This is my 19th tax season at Yager Esthetics, and it always keeps me busy. Earning the money I need to pay my taxes works out well. In reality, the government is receiving a loan from the people who overpay all year long and then giving it back. After this, the people give it to me, and I send it back to the government. The circle of life!
I love it when tax season brings happiness to others. It is otherwise sad for me.
Today would have been the 47th birthday of an old friend. He was a remarkably bright presence, and his smile made the world a better place. I miss him.
I met him when he was starting college at Columbia University and I was starting Medical School there. He had a back issue he had been dealing with, and it seemed odd to me. I sent him to a Neurologist who found a spinal cord tumor.
He underwent surgery and radiation therapy which stabilized the mass. He went on to finish his degree, get married, and have children. The one thing he could not control was the pain.
Narcotics, Toradol, spinal stimulators, medical marijuana, and all other attempts were not met with success. Still, he lived with a smile on his face and was there for all.
Finally, after 25 years of suffering, he ended his life. He had a party to celebrate the 25 years, it turned out it was just to say goodbye. I was not there.
The point of the story is that pain cannot be ignored or disregarded, be it temporary or chronic. Take it seriously, and save the medications for when you need them.
I have been a Board Certified Plastic Surgeon for quite some time, being in private practice for more than 20 years. I have been doing fat transfers to the buttocks since before it was called a Brazilian Butt Lift, and continue to perform this procedure more than 150 times a year. I think I get great results, yet I hear some disappointment from patients more than with all other surgeries. Am I just not good at the surgery, or is it something else?
When I compare my results to those seen in the Plastic Surgery journals, I feel they exceed nearly all in effectiveness and fat take. That makes me confident I am doing it well. So why are some people not thrilled? I blame social media.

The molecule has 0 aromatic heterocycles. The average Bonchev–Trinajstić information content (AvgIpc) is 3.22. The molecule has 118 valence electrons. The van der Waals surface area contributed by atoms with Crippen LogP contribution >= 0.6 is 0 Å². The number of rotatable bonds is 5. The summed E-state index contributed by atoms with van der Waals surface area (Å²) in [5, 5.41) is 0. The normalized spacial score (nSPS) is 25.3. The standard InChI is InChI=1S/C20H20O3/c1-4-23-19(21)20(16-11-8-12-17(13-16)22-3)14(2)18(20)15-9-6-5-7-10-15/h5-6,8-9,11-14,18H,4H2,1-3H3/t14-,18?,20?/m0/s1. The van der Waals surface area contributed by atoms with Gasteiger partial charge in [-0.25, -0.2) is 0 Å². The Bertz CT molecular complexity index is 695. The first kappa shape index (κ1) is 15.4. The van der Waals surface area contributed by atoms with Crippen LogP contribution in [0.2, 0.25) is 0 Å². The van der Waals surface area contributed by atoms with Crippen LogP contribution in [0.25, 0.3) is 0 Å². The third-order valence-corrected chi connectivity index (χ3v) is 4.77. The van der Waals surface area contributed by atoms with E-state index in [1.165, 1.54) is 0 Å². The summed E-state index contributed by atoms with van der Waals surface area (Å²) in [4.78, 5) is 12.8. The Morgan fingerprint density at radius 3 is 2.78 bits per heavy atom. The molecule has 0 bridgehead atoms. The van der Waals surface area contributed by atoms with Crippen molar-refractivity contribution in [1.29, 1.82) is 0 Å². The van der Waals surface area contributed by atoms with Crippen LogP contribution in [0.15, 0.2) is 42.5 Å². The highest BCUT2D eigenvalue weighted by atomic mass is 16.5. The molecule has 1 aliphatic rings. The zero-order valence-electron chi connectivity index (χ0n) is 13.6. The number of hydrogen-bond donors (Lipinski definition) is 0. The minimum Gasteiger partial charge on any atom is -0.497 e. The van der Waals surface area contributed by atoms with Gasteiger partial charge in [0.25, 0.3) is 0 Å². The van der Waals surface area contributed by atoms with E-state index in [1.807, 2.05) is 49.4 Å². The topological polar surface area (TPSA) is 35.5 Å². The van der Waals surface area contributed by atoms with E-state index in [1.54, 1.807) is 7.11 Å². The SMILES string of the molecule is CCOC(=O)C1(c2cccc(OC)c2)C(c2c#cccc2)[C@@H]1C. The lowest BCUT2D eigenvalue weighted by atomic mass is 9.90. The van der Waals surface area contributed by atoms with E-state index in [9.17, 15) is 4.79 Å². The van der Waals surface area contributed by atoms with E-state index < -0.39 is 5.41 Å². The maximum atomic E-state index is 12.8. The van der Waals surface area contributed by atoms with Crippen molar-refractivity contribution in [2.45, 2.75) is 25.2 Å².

People watch reality tv, look at photoshopped pictures and posts, and feel that it doesn’t matter what they start with, that a good plastic surgeon can do anything. This is unfortunately not true. The amount of fat you have, the bone and muscular structure, and metabolism are all factors beyond our control. I have miraculous changes walking around who are upset that with white lycra tights, there is a slight difference from side to side, even if they started out horribly asymmetrical.
My choices are to either stop offering the procedure, or to continue to try and educate each patient as to what is possible and what is not. I am not ready to stop. Be realistic and accept a great result. Perfection is sometimes the enemy of happiness.
As some of you may know, I am the drummer in an alt rock band, Used Karmas. If you are interested, you can take a listen on Spotify, and hear our first album. What does this have to do with plastic surgery? Absolutely nothing.
As I have practiced and played the drums more, I have improved. It is no longer just keeping time and fearing a miss hit, it is a sense of rhythm, time, and what is called “the pocket.” Being in the pocket means that you are in rhythm, but you feel the whole song revolve around the time signature you set. This is a musical way of saying you are comfortable with the beat and can dance around it without losing it. It is sort of what happens with a great dancer who is really feeling it.
As I operate, I am in a zone where time, hunger, and the outside world do not exist. I am so focused on the case at hand that I literally do not look at anything but the field I am operating in. I reach my hand out for whatever I need, and it is placed in my palm.
As my drumming has gotten better, I have thought of operating in “the pocket” as a different way to experience surgery. I am still dead focused on what I am doing, but enjoy and feel the rhythm of the operation as if it were a piece of music. Having this time signature in my head has made my favorite thing even more enjoyable.
I guess I dance to the beat of my own drummer. Fortunately for my patients, I have never lost my groove.